Oil dollars can be a blessing and a curse. Too much, and a country ends up like Saudi Arabia or Venezuela – corrupt and socially backwards. On the plus side: hey, lots of money. Whatever the case, Mexico is going to get a whole lot more of it:

VERACRUZ, Mexico – President Vicente Fox climbed aboard a drilling platform in the Gulf of Mexico on Tuesday to formally announce a new deep-water oil discovery he said could eventually yield 10 billion barrels of crude oil.

This single find is almost half of the US’s total proven oil reserves – a figure difficult to square with peak oil theory.

Car Talk

March 14th, 2006 - 9:52 pm

Finally, some good news from an American automaker:

Yesterday, 1,000 Chrysler plant workers who had been idled showed up for shifts at the company

Our favorite stop in Cabo was the Monkey Business Bar, in a little cove off the main drag:


Courtesy of bartenders Ricardo and Victor…


… here’s a recipe for the Best Damn Margaritas, Ever:

2 shots Don Julio Blanco Tequila (if you ever drink Jose Cuervo, you deserve what you get)

1 shot Damiana (a local delicacy in Baja)

1 shot Controy

squirt of Madrile

I wasn’t able to fill in while Steve was sick last week because, er, I was busy drinking and swimming and generally having a good time in Cabo San Lucas, Mexico:

El Arco.jpg

More later…

We Apologize for the Inconvenience

March 14th, 2006 - 11:24 am

Hate to do it, but comment registration will be required starting tomorrow or Thursday.

The comment spambots crashed the site this morning, and only the quick ministrations of Stacy Tabb got everything working again before most people noticed. It’s my understanding that the spambot situation will get worse, so VP is succumbing to the inevitable.

I’m not sure which form of registration we’ll be using, but it ought to be fairly painless.

UPDATE: It looks like Instapundit has crashed, too – and Glenn doesn’t even have comments. Earlier, Samizdata had the same problem I did. Makes you wonder if HostMatters is suffering an organized attack.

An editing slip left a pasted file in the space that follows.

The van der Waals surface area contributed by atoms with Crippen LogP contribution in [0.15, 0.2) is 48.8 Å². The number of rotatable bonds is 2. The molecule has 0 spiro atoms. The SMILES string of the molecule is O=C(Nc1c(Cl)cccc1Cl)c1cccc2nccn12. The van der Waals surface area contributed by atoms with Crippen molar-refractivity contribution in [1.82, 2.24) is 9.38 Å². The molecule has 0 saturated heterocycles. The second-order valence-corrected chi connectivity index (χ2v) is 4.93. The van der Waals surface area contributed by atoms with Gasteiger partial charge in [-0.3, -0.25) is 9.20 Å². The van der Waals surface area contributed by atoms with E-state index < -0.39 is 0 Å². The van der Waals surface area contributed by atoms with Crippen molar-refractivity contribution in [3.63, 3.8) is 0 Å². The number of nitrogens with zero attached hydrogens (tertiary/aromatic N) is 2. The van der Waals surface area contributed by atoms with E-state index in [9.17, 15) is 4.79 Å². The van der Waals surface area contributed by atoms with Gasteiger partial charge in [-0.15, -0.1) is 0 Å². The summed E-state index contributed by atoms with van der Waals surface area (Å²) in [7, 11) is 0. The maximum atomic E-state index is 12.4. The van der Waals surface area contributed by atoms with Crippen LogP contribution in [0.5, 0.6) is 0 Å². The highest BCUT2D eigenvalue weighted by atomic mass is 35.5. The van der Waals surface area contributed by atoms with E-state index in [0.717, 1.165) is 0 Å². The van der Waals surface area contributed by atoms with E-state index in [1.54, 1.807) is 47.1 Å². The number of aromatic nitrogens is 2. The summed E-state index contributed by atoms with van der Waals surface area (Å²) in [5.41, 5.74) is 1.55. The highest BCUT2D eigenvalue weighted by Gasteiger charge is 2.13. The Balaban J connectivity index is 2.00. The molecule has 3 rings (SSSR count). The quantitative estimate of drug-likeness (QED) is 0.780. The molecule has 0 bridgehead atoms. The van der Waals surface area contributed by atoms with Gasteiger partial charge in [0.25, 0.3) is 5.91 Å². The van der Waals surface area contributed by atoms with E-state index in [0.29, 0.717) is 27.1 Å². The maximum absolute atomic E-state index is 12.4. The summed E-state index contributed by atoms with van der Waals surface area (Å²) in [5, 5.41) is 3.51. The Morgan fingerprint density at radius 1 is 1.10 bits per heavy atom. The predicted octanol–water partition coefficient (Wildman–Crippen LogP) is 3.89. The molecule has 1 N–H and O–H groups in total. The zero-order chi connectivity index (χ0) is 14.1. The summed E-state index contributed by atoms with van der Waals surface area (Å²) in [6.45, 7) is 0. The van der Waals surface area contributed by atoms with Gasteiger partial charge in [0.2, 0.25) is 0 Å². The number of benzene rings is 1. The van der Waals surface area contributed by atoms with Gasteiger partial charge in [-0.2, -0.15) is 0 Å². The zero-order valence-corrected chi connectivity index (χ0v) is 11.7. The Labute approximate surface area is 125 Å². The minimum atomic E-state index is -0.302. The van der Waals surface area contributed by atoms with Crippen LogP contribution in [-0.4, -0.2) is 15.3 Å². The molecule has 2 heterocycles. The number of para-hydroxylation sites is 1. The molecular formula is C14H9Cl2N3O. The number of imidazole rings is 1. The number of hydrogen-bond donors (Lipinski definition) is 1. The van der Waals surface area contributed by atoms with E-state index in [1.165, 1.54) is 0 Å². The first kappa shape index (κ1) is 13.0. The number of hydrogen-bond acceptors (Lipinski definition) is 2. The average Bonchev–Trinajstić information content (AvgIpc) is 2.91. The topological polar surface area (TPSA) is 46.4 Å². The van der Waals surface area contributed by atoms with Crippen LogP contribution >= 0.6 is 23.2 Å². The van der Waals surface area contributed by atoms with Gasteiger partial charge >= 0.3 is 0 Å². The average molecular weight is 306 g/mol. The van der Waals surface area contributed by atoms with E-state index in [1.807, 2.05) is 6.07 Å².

Detroit Blues

March 14th, 2006 - 9:04 am

Auto biz journalist Michelle Krebs has given some thought to life after GM and Chapter 11:

But the Fortune piece, as well as other articles, points out the devastating effects of a GM bankruptcy. Those aftershocks make it unfathomable to contemplate for those inside and outside of GM. For starters, about 1.1 million people

Islamic Patent Office #000000006

March 14th, 2006 - 12:20 am

The 20 Most Important Islamic Inventions Ever are… ten, really.


March 14th, 2006 - 12:12 am

This is ominous:

Middle Eastern anger over the decision by the US to block a Dubai company from buying five of its ports hit the dollar yesterday as a number of central banks said they were considering switching reserves into euros.

The United Arab Emirates, which includes Dubai, said it was looking to move one-tenth of its dollar reserves into euros, while the governor of the Saudi Arabian central bank condemned the US move as “discrimination”.

Separately, Syria responded to US sanctions against two of its banks by confirming plans to use euros instead of dollars for its external transactions.

Forget about Syria – that poor Soviet satrap (still!) doesn’t generate enough commerce to run a small lemonade stand. But…

The UAE’s small move is a warning shot across our bow. In the worst-case scenerio, OPEC could move to the euro. The result? A dollar worth perhaps half of what it is today, along with an inflationary surge like we haven’t seen since Jimmy Carter was President. The Oil States would suffer, too, but not nearly as much as we would.

Which: A) Would explain why we’re still so nice to Saudi Arabia; and B) means we’re going to have to play even nicer for a while. Once again, Congress has passed the Law of Unintended Consequences with a veto-proof majority.

It’s nice to know that sometimes, politics still stops at the waters’ edge. Sometimes so does our long-term thinking.